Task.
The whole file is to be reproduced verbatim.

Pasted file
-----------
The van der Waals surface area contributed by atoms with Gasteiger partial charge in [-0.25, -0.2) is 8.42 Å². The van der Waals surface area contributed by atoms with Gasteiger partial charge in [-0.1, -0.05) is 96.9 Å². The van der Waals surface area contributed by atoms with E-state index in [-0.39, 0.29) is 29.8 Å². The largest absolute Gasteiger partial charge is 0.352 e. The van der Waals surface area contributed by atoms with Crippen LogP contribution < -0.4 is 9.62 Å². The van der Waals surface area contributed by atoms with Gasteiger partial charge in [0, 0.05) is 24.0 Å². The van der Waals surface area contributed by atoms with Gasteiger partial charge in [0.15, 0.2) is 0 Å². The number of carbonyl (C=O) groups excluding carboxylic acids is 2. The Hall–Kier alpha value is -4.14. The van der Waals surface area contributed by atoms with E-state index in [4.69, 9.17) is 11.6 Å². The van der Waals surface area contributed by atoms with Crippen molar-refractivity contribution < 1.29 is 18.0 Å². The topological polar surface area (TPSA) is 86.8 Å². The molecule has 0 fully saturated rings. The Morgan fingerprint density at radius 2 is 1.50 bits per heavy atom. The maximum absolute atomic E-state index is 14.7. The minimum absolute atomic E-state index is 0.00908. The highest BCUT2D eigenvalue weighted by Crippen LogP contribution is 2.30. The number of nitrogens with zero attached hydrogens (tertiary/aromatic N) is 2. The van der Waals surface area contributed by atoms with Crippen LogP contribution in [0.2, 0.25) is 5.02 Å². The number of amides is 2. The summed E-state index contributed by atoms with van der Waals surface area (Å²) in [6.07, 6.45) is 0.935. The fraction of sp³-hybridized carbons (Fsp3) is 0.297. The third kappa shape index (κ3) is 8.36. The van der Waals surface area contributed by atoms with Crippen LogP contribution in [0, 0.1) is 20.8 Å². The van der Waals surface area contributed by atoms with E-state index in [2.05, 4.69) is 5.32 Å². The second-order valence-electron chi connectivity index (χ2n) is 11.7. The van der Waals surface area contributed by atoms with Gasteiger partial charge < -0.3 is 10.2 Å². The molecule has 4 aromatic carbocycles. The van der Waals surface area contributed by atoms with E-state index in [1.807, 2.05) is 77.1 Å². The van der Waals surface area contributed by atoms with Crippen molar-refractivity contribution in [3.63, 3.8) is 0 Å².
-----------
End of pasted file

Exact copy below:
The van der Waals surface area contributed by atoms with Gasteiger partial charge in [-0.25, -0.2) is 8.42 Å². The van der Waals surface area contributed by atoms with Gasteiger partial charge in [-0.1, -0.05) is 96.9 Å². The van der Waals surface area contributed by atoms with E-state index in [-0.39, 0.29) is 29.8 Å². The largest absolute Gasteiger partial charge is 0.352 e. The van der Waals surface area contributed by atoms with Crippen LogP contribution < -0.4 is 9.62 Å². The van der Waals surface area contributed by atoms with Gasteiger partial charge in [0, 0.05) is 24.0 Å². The van der Waals surface area contributed by atoms with Gasteiger partial charge in [0.15, 0.2) is 0 Å². The number of carbonyl (C=O) groups excluding carboxylic acids is 2. The Hall–Kier alpha value is -4.14. The van der Waals surface area contributed by atoms with E-state index in [4.69, 9.17) is 11.6 Å². The van der Waals surface area contributed by atoms with Crippen molar-refractivity contribution < 1.29 is 18.0 Å². The topological polar surface area (TPSA) is 86.8 Å². The molecule has 0 fully saturated rings. The Morgan fingerprint density at radius 2 is 1.50 bits per heavy atom. The maximum absolute atomic E-state index is 14.7. The minimum absolute atomic E-state index is 0.00908. The highest BCUT2D eigenvalue weighted by Crippen LogP contribution is 2.30. The number of nitrogens with zero attached hydrogens (tertiary/aromatic N) is 2. The van der Waals surface area contributed by atoms with Crippen LogP contribution in [0.2, 0.25) is 5.02 Å². The number of amides is 2. The summed E-state index contributed by atoms with van der Waals surface area (Å²) in [6.07, 6.45) is 0.935. The fraction of sp³-hybridized carbons (Fsp3) is 0.297. The third kappa shape index (κ3) is 8.36. The van der Waals surface area contributed by atoms with Crippen LogP contribution in [0, 0.1) is 20.8 Å². The van der Waals surface area contributed by atoms with E-state index in [2.05, 4.69) is 5.32 Å². The second-order valence-electron chi connectivity index (χ2n) is 11.7. The van der Waals surface area contributed by atoms with Gasteiger partial charge < -0.3 is 10.2 Å². The molecule has 4 aromatic carbocycles. The van der Waals surface area contributed by atoms with E-state index in [1.807, 2.05) is 77.1 Å². The van der Waals surface area contributed by atoms with Crippen molar-refractivity contribution in [3.63, 3.8) is 0 Å².